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Week 7’s topic Anger. Anger comes in a range of strengths, from mild irritation, to frustration, all the way to fury and rage We all get angry.

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Presentation on theme: "Week 7’s topic Anger. Anger comes in a range of strengths, from mild irritation, to frustration, all the way to fury and rage We all get angry."— Presentation transcript:

1 Week 7’s topic Anger

2 Anger comes in a range of strengths, from mild irritation, to frustration, all the way to fury and rage We all get angry

3 When we get angry, we need to learn how to use our anger creatively and effectively – not to hurt people but to heal yourself and your relationships with others

4 What we usually call ‘anger’ is actually only the 1 st stage – the protective stage. Here, your anger gives you a power boost to make you feel bigger and stronger so that you can face a person who seems more powerful than you or a situation that seems too difficult to manage.

5 1 st Stage – anger is a built-in, natural emotion that everyone feels. It kicks in automatically

6 The fact that anger is a normal, God-given response in NO way means it is okay to do unacceptable behaviour Ephesians 4 v26-27 ‘In your anger do not sin. Do not let the sun go down while you are still angry, and do not give the devil a foothold.’ It is normal to be angry, but it’s what you then do with your anger that matters

7 3 things trigger your anger: 1.You experience a situation or behaviour that you judge is unfair, hurtful, or in some other way ‘wrong’ 2. You feel unable to calmly and easily right the wrong – this may be because you believe that you lack the skill or ability to do so, or the person/situation seems bigger than you can handle 3. The experience is troubling enough that you cannot simply tolerate it or let it go.

8 Think of a situation recently when you got angry. Which one (or more) of the 3 triggers explains best why you got angry?

9 abandoned afraid ashamed Belittled, blamed Controlled, criticised ignored Inadequate, rejected overwhelmed Unfairly treated unappreciated Anger often covers these deeper feelings

10 If you hold onto anger for a long time, it causes you problems Physical – ulcers, diarrhea, frequent colds and flus, slower wound healing, heart attacks, headaches, backaches, high blood pressure Mental, emotional and spiritual – it separates you from other people, keep feeling like a victim, impacts your ability to be grateful and have a healthy spirit, feeling inadequate, depression and anxiety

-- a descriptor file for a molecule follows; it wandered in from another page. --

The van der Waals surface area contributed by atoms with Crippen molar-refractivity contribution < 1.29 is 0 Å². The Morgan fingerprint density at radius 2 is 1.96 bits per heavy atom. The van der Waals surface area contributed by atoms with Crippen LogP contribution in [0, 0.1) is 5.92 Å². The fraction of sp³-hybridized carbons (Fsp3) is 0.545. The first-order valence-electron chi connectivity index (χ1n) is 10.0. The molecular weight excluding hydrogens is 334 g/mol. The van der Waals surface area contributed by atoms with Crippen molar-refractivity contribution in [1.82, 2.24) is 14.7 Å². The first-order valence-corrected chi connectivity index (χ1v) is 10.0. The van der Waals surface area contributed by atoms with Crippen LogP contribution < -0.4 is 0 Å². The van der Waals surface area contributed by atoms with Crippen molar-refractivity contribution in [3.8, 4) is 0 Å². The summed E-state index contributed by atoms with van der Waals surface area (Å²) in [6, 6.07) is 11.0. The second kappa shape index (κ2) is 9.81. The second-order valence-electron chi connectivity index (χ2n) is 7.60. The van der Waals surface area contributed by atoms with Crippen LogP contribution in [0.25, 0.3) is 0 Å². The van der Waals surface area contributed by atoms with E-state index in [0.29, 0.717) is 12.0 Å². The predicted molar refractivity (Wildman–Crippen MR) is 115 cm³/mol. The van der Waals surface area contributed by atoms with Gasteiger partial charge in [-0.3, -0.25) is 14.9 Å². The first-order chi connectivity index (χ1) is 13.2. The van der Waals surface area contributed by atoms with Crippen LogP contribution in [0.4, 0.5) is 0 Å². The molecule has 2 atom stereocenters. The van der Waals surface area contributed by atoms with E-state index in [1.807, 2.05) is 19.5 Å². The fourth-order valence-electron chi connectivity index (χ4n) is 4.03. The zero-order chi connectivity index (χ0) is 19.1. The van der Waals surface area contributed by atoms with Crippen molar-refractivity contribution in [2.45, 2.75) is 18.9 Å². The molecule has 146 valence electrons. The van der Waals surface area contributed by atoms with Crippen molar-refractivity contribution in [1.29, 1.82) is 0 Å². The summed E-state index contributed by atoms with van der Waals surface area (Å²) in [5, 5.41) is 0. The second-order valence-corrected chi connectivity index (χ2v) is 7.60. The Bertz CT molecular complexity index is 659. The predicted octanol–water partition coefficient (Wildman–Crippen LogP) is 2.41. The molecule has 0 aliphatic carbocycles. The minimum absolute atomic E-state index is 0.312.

11 Proverbs 14 v17 ‘A quick-tempered person does foolish things, and the one who devises evil schemes is hated.’ Proverbs 29 v22 ‘An angry person stirs up conflict, and a hot-tempered person commits many sins. Proverbs 30 v33 ‘For as churning cream produces butter, and as twisting the nose produces blood, so stirring up anger produces strife.’

12 We are not created to be angry all the time!

13 James 1 v19 and 20 says, ‘Everyone should be quick to listen, slow to speak and slow to become angry, for man’s anger does not bring about the righteous life that God desires.’

14 The 1 st stage of anger is automatic. It just happens! The 2 nd stage is optional. To reap the benefits out of anger, you need to consciously choose stage Two. The 2 nd stage of anger is quieter, more thoughtful than stage one.


16 Step 1: Safely regain your emotional balance -Identify your anger cues -Regain your emotional balance instead of harming others -breathe diaphragmatically. This relaxes your contracted muscle -take an exercise break. Use up the adrenaline-fueled energy -talk about it – find someone you trust and talk about it. Talking it through reduces the tension -write a poison-letter – write out your anger. This releases a lot of the frustration. Once it’s written and the anger is released, destroy the letter

17 What is your way of calming down when angry? How often do you do it when angry? All the time, some of the time or never?

18 Step 2: Write it down in more detail Describe the anger-provoking experience and your thoughts and feelings about it by writing it down. - writing it slows the mind down. It also stops you going over the same info all the time.

19 Step 3: Identify your Unmet Need You experience painful feelings and anger because there is a need that is unmet. To help identify your unmet need, re-read your Letter from Step 2. Look at the painful feelings you experienced – if you feel ignored, then your unmet need to be seen or included or recognised

20 Step 4: Take Action to meet your Need Decide how you will fill your need, and take small, manageable steps to do so. For example, if your unmet need was that you weren’t listened to by a teacher, what could you do to meet that need?

21 Step 5 :

22 Step 6: Forgive - Forgiveness is not about condoning someone else’s actions -Forgiveness is the only way for you to be free of anger -forgiveness opens up the possibility of reconciliation with the other person. -Write or tell the other person that they are forgiven

23 Matthew 5 v23-24 ‘Therefore, if you are offering your gift at the altar and there remember that your brother or sister has something against you, leave your gift there in front of the altar. First go and be reconciled to them; then come and offer your gift.’

24 How to tell if you are dealing with anger well: -Do you end up hating the person, holding grudges? Do you end up harming the other person with your words or actions? OR Do you forgive them?

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